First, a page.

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Ecologians, meet the US Army

Wednesday, January 10th, 2018

[ by Charles Cameron — with huge hat-tips to Foreign Policy and the U.S. Army Corp of Engineers ]
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From Foreign Policy:

The Only Force That Can Beat Climate Change Is the U.S. Army

America’s military is the only institution that can break the partisan deadlock on the worst threat the nation faces.

The precise extent of human-induced climate change is unclear, but the basic science is unequivocal, as is the danger it poses to the United States. This threat comes from the direct impact of climate change on agricultural production and sea levels but equally importantly from the huge waves of migration that climate change is likely to cause, on a scale that even the world’s richest states and societies will be unable either to prevent or accommodate.

Yet for two out of the past four U.S. administrations, action on this issue has been frozen due to the refusal of a large section of the political establishment and electorate to accept the clear scientific evidence that this threat exists — and the Trump administration has now decided to remove climate change from the list of security threats to the United States under its new National Security Strategy (NSS).

The most urgent and important task facing climate change activists in the United States is to persuade the U.S. national security establishment of the mistakenness of this decisionThe most urgent and important task facing climate change activists in the United States is to persuade the U.S. national security establishment of the mistakenness of this decision. If no serious progress can be made under this administration, then concentrated thought must be dedicated to placing climate change at the heart of the next administration’s NSS and of U.S. security thinking in general.

This is because the most promising avenue to convince conservative American voters and to generate genuinely serious action in the United States against climate change would be to firmly establish the link between global warming and critical issues of national security. The threat should be obvious, but even before Donald Trump took office, the security elites in the United States and other major countries had not yet really integrated it into their thinking. Thus the vast majority of reporting and analysis of security issues in the Persian Gulf relates to classical security threats: the future of the Iran nuclear deal, the geopolitical and religious rivalry between Saudi Arabia and Iran, the Saudi-led boycott of Qatar, and so on.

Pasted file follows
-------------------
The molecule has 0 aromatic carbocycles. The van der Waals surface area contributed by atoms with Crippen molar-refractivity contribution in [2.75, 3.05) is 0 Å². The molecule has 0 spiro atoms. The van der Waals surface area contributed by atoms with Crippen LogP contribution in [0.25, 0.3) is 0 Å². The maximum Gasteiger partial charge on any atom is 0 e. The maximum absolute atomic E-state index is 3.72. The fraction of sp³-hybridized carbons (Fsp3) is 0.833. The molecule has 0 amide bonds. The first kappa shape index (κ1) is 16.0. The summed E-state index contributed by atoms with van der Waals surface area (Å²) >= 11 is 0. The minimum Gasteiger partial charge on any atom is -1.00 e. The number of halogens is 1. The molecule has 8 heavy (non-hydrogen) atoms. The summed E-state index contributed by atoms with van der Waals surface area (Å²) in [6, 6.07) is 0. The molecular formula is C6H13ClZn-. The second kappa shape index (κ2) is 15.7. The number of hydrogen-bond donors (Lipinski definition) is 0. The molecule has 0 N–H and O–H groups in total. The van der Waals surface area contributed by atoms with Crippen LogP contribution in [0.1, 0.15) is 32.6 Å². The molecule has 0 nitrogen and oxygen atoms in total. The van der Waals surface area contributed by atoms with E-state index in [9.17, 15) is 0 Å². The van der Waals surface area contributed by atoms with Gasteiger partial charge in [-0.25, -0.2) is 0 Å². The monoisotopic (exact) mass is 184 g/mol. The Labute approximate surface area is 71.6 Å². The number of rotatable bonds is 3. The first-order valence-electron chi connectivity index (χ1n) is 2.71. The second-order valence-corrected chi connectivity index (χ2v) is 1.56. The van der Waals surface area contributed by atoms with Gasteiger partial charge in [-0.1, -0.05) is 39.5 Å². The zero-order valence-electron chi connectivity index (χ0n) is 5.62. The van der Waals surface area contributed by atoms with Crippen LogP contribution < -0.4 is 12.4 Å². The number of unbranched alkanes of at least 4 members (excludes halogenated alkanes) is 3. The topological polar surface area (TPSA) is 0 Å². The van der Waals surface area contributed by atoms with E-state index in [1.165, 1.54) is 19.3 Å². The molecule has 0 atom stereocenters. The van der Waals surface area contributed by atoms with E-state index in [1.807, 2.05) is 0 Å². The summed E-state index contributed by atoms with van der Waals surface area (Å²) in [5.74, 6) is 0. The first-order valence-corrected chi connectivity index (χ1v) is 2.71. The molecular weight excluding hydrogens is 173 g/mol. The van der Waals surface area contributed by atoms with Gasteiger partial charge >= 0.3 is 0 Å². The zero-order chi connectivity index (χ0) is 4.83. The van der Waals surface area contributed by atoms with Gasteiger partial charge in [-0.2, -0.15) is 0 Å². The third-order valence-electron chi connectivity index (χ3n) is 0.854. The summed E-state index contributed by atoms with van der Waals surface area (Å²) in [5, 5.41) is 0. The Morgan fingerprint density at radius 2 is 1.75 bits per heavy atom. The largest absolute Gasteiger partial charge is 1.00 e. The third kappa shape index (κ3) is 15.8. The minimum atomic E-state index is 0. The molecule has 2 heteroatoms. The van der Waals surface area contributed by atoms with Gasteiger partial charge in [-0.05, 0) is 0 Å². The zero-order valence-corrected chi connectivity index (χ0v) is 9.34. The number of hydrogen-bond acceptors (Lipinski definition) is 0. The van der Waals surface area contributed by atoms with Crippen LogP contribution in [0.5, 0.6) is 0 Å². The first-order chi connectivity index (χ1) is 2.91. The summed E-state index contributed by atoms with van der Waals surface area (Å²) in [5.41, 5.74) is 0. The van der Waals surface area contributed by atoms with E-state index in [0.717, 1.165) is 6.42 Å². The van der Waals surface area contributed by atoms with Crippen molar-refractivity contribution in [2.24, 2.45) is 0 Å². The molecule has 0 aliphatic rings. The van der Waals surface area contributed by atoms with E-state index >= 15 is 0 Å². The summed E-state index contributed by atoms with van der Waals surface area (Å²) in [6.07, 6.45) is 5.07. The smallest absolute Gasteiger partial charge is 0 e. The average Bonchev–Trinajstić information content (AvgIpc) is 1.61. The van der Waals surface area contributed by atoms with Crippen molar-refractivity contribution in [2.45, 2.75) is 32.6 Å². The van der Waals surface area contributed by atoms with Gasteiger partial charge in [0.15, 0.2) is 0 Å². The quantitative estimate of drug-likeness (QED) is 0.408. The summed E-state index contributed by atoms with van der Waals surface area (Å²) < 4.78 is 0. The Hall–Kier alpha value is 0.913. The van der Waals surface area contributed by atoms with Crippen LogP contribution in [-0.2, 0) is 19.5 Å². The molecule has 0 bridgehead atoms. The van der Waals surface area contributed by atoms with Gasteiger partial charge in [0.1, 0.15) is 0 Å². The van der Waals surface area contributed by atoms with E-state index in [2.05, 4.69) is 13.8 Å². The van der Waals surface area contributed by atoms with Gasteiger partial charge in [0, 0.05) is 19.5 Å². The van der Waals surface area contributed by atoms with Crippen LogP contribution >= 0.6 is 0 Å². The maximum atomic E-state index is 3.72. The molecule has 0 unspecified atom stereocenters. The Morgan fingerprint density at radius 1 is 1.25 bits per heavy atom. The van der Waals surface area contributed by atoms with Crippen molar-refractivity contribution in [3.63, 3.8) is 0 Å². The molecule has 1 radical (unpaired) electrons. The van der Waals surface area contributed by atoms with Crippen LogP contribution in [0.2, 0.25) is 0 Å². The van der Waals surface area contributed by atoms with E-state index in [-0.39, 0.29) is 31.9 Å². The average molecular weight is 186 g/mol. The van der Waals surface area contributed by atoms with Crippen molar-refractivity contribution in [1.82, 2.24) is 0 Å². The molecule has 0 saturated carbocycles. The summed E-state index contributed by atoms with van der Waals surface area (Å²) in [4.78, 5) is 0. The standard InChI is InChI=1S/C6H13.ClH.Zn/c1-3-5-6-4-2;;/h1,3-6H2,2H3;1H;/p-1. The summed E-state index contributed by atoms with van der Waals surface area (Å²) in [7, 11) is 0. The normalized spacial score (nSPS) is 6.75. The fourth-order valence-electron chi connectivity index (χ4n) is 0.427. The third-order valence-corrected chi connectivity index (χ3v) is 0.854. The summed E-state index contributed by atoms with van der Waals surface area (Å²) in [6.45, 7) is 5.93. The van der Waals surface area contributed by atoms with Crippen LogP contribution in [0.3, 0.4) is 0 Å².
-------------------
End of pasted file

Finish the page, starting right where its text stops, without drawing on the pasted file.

Almost unnoticed by security institutions has been a report from the Massachusetts Institute of Technology, which states that by the last quarter of this century, climate change is likely to make it impossible for people in the Persian Gulf and South Asia to operate in the open for much of the year due to a combination of extreme heat waves and humidity. South Asia is currently home to the largest concentration of people in the world, many of them engaged in agriculture. If the MIT forecast proves true, what will future historians say about the current security preoccupations of the Gulf and South Asian governments and their Western allies?

**

This strikes me as one of the most important posts I’ve read, confronting often military-averse eco-thinkers with the one governmental source that has been eco-concerned at an impressively high level, see this High-level Climate Change Vulnerability Assessment

Hm — when they say “high level” they mean something along the lines of “overview from 30,000 feet”, although they get into considerable detail as befits a military with suitable high alitude intelligence capabilities — even metaphorically speaking. OTOH, by “at an impressively high level” I mean “with strong support from an impressive group of general officers”.